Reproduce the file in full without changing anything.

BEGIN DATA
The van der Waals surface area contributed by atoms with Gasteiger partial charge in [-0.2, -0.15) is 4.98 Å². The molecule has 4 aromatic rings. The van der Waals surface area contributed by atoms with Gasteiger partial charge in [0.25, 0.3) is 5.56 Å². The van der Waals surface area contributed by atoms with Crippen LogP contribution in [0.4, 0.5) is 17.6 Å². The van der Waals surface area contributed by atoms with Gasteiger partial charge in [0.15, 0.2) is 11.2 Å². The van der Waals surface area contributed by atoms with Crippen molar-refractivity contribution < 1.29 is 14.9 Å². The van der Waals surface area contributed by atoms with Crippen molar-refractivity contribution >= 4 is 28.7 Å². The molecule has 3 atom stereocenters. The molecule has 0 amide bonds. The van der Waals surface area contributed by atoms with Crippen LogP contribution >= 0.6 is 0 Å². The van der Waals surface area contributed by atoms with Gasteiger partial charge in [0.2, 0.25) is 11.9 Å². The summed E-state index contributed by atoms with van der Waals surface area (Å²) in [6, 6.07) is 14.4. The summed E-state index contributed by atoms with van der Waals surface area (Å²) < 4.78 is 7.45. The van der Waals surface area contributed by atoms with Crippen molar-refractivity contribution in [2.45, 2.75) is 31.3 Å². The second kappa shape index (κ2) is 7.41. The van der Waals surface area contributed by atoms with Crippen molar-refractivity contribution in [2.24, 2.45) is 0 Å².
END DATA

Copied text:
The van der Waals surface area contributed by atoms with Gasteiger partial charge in [-0.2, -0.15) is 4.98 Å². The molecule has 4 aromatic rings. The van der Waals surface area contributed by atoms with Gasteiger partial charge in [0.25, 0.3) is 5.56 Å². The van der Waals surface area contributed by atoms with Crippen LogP contribution in [0.4, 0.5) is 17.6 Å². The van der Waals surface area contributed by atoms with Gasteiger partial charge in [0.15, 0.2) is 11.2 Å². The van der Waals surface area contributed by atoms with Crippen molar-refractivity contribution < 1.29 is 14.9 Å². The van der Waals surface area contributed by atoms with Crippen molar-refractivity contribution >= 4 is 28.7 Å². The molecule has 3 atom stereocenters. The molecule has 0 amide bonds. The van der Waals surface area contributed by atoms with Crippen LogP contribution >= 0.6 is 0 Å². The van der Waals surface area contributed by atoms with Gasteiger partial charge in [0.2, 0.25) is 11.9 Å². The summed E-state index contributed by atoms with van der Waals surface area (Å²) in [6, 6.07) is 14.4. The summed E-state index contributed by atoms with van der Waals surface area (Å²) < 4.78 is 7.45. The van der Waals surface area contributed by atoms with Crippen molar-refractivity contribution in [2.45, 2.75) is 31.3 Å². The second kappa shape index (κ2) is 7.41. The van der Waals surface area contributed by atoms with Crippen molar-refractivity contribution in [2.24, 2.45) is 0 Å².